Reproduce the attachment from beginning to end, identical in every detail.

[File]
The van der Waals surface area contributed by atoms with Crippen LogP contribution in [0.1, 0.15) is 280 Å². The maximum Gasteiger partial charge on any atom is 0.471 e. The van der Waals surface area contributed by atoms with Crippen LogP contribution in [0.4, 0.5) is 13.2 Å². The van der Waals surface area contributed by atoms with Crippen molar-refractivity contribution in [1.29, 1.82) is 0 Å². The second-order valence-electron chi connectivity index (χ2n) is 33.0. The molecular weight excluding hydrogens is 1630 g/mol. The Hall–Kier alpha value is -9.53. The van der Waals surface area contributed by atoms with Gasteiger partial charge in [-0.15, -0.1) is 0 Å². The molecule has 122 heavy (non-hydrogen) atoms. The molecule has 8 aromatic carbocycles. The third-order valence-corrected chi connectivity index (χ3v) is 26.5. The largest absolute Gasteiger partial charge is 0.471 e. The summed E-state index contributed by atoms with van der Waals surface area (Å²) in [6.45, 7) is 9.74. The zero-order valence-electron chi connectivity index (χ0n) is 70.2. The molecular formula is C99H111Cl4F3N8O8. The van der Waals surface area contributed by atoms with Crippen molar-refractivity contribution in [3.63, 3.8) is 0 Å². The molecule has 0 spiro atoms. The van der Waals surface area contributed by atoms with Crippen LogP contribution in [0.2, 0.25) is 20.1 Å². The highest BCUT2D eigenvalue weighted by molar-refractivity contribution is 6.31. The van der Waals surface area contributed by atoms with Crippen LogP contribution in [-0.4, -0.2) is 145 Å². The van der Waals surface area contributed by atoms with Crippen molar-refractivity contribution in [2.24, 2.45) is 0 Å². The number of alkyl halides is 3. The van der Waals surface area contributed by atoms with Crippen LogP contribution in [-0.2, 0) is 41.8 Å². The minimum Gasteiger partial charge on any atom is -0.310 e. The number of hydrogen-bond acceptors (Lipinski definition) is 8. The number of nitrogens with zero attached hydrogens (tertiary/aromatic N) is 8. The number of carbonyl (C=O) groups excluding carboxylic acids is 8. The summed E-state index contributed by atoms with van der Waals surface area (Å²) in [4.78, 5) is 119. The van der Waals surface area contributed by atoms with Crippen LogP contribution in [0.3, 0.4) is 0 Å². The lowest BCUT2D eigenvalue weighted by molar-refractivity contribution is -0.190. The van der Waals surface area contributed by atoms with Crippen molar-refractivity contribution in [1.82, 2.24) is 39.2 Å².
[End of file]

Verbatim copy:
The van der Waals surface area contributed by atoms with Crippen LogP contribution in [0.1, 0.15) is 280 Å². The maximum Gasteiger partial charge on any atom is 0.471 e. The van der Waals surface area contributed by atoms with Crippen LogP contribution in [0.4, 0.5) is 13.2 Å². The van der Waals surface area contributed by atoms with Crippen molar-refractivity contribution in [1.29, 1.82) is 0 Å². The second-order valence-electron chi connectivity index (χ2n) is 33.0. The molecular weight excluding hydrogens is 1630 g/mol. The Hall–Kier alpha value is -9.53. The van der Waals surface area contributed by atoms with Gasteiger partial charge in [-0.15, -0.1) is 0 Å². The molecule has 122 heavy (non-hydrogen) atoms. The molecule has 8 aromatic carbocycles. The third-order valence-corrected chi connectivity index (χ3v) is 26.5. The largest absolute Gasteiger partial charge is 0.471 e. The summed E-state index contributed by atoms with van der Waals surface area (Å²) in [6.45, 7) is 9.74. The zero-order valence-electron chi connectivity index (χ0n) is 70.2. The molecular formula is C99H111Cl4F3N8O8. The van der Waals surface area contributed by atoms with Crippen molar-refractivity contribution in [3.63, 3.8) is 0 Å². The molecule has 0 spiro atoms. The van der Waals surface area contributed by atoms with Crippen LogP contribution in [0.2, 0.25) is 20.1 Å². The highest BCUT2D eigenvalue weighted by molar-refractivity contribution is 6.31. The van der Waals surface area contributed by atoms with Crippen LogP contribution in [-0.4, -0.2) is 145 Å². The van der Waals surface area contributed by atoms with Crippen molar-refractivity contribution in [2.24, 2.45) is 0 Å². The number of alkyl halides is 3. The van der Waals surface area contributed by atoms with Crippen LogP contribution in [-0.2, 0) is 41.8 Å². The minimum Gasteiger partial charge on any atom is -0.310 e. The number of hydrogen-bond acceptors (Lipinski definition) is 8. The number of nitrogens with zero attached hydrogens (tertiary/aromatic N) is 8. The number of carbonyl (C=O) groups excluding carboxylic acids is 8. The summed E-state index contributed by atoms with van der Waals surface area (Å²) in [4.78, 5) is 119. The van der Waals surface area contributed by atoms with Crippen LogP contribution in [0.3, 0.4) is 0 Å². The lowest BCUT2D eigenvalue weighted by molar-refractivity contribution is -0.190. The van der Waals surface area contributed by atoms with Crippen molar-refractivity contribution in [1.82, 2.24) is 39.2 Å².